Animal agriculture has long relied on the addition of antibiotics to increase feed efficiency and to aid in the control of low grade intestinal infections, especially in young animals. This practice has come under increased scrutiny in recent years as the human population has had to contend with the development of so-called super bugs which are resistant to conventional antibiotic therapy.
For decades those involved in animal nutrition have defended the practice of antibiotics as feed additives but that has been discredited under the weight of a mounting amount of evidence to the contrary. Such use of antibiotics is now prohibited by federal statute and all use in veterinary medicine must be for the treatment of disease under the supervision of a practicing veterinarian.
It is the strong opinion of those in the regulatory field that the long-term use of antibiotics in feed led in large measure to the development of the various strains of bacteria highly resistant to many antibiotics widely used in human medicine.
In the ongoing search for alternative methods of treatment and control in diseases of all types, many tried and true measures have been modified and expanded. One of the earliest recorded preventatives to be introduced was the development of smallpox vaccine by Edward Jenner in 1798.
Jenner noted that those who milked the cattle in herds which had cowpox rarely contracted smallpox. He theorized that some factor in their everyday work was protecting them from that scourge. After a period of time he decided to subject healthy people to material scraped from the teats of cows affected with the disease. He scarified the skin of healthy subjects and wiped the scrapings from the teats onto the abraded skin. A new era in preventative medicine was born.
As the use of antibiotics continues to decline the search for alternative means of disease control continues. Newborn animals receive almost all of their early immunity from the ingestion of the antibodies contained in the colostrum of their mothers. The length of time this protection is effective varies among species but suffice it to say that it is short, something on the order of 24 to 36 hours. A rapidly occurring event occurs in the cells lining the gut wall of newborns that prevents the further passage of colostral antibodies.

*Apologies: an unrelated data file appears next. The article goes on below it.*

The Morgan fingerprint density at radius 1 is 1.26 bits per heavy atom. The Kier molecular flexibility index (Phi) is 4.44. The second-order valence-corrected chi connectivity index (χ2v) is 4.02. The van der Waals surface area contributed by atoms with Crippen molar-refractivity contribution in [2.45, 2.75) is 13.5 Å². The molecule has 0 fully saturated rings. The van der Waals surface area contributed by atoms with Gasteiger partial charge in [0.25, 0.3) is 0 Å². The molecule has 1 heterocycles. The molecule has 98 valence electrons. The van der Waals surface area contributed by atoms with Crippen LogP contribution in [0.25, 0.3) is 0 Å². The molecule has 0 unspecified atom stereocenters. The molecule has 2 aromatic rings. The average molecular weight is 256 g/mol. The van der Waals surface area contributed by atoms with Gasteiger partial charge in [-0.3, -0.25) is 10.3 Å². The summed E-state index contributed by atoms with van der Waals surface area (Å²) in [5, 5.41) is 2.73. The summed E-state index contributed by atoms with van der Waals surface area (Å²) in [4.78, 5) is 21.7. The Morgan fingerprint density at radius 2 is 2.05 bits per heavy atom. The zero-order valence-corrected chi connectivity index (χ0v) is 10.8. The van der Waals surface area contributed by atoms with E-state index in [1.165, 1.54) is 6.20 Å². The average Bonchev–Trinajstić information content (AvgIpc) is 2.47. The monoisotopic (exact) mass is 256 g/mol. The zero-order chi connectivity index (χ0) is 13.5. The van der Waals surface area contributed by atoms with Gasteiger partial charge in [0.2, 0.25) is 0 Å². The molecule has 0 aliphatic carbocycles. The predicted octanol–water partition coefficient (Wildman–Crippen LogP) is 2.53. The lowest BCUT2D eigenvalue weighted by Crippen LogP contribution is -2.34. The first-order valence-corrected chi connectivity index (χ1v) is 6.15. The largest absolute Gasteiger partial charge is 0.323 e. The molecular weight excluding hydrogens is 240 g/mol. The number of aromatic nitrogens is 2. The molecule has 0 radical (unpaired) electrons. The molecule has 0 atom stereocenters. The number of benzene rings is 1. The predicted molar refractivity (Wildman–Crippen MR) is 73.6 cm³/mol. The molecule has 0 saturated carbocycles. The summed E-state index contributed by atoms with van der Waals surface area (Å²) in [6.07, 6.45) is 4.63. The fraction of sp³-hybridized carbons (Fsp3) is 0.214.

The antibodies that are absorbed within that very short period of time after the first suckling persist in the newborn for varying periods of time depending on the species and the type of immunoglobulin being evaluated. In dogs and horses this may be for up to 22 days for the immunoglobulin designated IgG. It has been found that colostral immunity protects young animals against systemic infections during the first few months of life whereas the respiratory tract mucus is protective for only a few weeks.
Once weaned, young animals are prone to infection from a host of different bacteria and viruses that prefer to locate and do their dirty work in the lining of the intestinal tract. Most of the vaccines administered for protection against diseases outside of the gut are not very effective in providing protection in that region. Literally there are too many obstacles for an oral vaccine to overcome for it to be effective. There is the low pH in the stomach, the digestive enzymes and bile salts being secreted along the way all acting to inactivate a vaccine trying to stimulate immunity in that region. To date there has been little success in developing a vaccine that is effective in protecting against diseases in the GI tract. The administration of specific antigens on the other hand has shown some promise against some specific diseases.